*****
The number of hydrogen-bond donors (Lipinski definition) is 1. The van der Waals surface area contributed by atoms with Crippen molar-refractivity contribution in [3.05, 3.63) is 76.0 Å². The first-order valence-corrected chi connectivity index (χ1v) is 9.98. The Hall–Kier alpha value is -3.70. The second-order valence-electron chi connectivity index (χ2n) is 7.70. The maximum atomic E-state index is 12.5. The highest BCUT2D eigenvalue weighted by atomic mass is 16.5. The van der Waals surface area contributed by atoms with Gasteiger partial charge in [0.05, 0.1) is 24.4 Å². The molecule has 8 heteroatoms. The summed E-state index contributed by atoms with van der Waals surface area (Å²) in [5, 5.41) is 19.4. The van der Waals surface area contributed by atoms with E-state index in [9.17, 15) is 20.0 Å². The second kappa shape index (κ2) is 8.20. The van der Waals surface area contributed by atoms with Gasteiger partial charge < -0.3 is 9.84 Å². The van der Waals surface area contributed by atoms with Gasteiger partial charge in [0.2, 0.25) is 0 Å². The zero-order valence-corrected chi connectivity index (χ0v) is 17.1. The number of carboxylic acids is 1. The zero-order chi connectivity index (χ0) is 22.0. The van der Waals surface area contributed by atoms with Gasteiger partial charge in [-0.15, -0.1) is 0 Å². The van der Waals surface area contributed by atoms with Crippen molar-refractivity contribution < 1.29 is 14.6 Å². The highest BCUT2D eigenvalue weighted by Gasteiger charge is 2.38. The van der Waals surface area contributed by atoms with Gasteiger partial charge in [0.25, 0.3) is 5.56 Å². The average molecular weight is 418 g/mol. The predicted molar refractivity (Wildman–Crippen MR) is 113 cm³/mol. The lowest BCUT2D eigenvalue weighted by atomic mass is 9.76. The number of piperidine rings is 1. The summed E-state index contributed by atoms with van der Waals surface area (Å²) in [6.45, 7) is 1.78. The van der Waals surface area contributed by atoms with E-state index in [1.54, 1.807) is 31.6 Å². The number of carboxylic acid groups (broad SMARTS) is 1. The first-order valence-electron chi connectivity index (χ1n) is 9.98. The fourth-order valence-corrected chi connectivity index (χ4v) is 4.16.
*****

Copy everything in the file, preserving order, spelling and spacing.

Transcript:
The number of hydrogen-bond donors (Lipinski definition) is 1. The van der Waals surface area contributed by atoms with Crippen molar-refractivity contribution in [3.05, 3.63) is 76.0 Å². The first-order valence-corrected chi connectivity index (χ1v) is 9.98. The Hall–Kier alpha value is -3.70. The second-order valence-electron chi connectivity index (χ2n) is 7.70. The maximum atomic E-state index is 12.5. The highest BCUT2D eigenvalue weighted by atomic mass is 16.5. The van der Waals surface area contributed by atoms with Gasteiger partial charge in [0.05, 0.1) is 24.4 Å². The molecule has 8 heteroatoms. The summed E-state index contributed by atoms with van der Waals surface area (Å²) in [5, 5.41) is 19.4. The van der Waals surface area contributed by atoms with E-state index in [9.17, 15) is 20.0 Å². The second kappa shape index (κ2) is 8.20. The van der Waals surface area contributed by atoms with Gasteiger partial charge < -0.3 is 9.84 Å². The van der Waals surface area contributed by atoms with Gasteiger partial charge in [0.2, 0.25) is 0 Å². The zero-order valence-corrected chi connectivity index (χ0v) is 17.1. The number of carboxylic acids is 1. The zero-order chi connectivity index (χ0) is 22.0. The van der Waals surface area contributed by atoms with Gasteiger partial charge in [-0.15, -0.1) is 0 Å². The van der Waals surface area contributed by atoms with Crippen molar-refractivity contribution < 1.29 is 14.6 Å². The highest BCUT2D eigenvalue weighted by Gasteiger charge is 2.38. The van der Waals surface area contributed by atoms with Gasteiger partial charge in [0.25, 0.3) is 5.56 Å². The average molecular weight is 418 g/mol. The predicted molar refractivity (Wildman–Crippen MR) is 113 cm³/mol. The lowest BCUT2D eigenvalue weighted by atomic mass is 9.76. The number of piperidine rings is 1. The summed E-state index contributed by atoms with van der Waals surface area (Å²) in [6.45, 7) is 1.78. The van der Waals surface area contributed by atoms with E-state index in [1.54, 1.807) is 31.6 Å². The number of carboxylic acid groups (broad SMARTS) is 1. The first-order valence-electron chi connectivity index (χ1n) is 9.98. The fourth-order valence-corrected chi connectivity index (χ4v) is 4.16.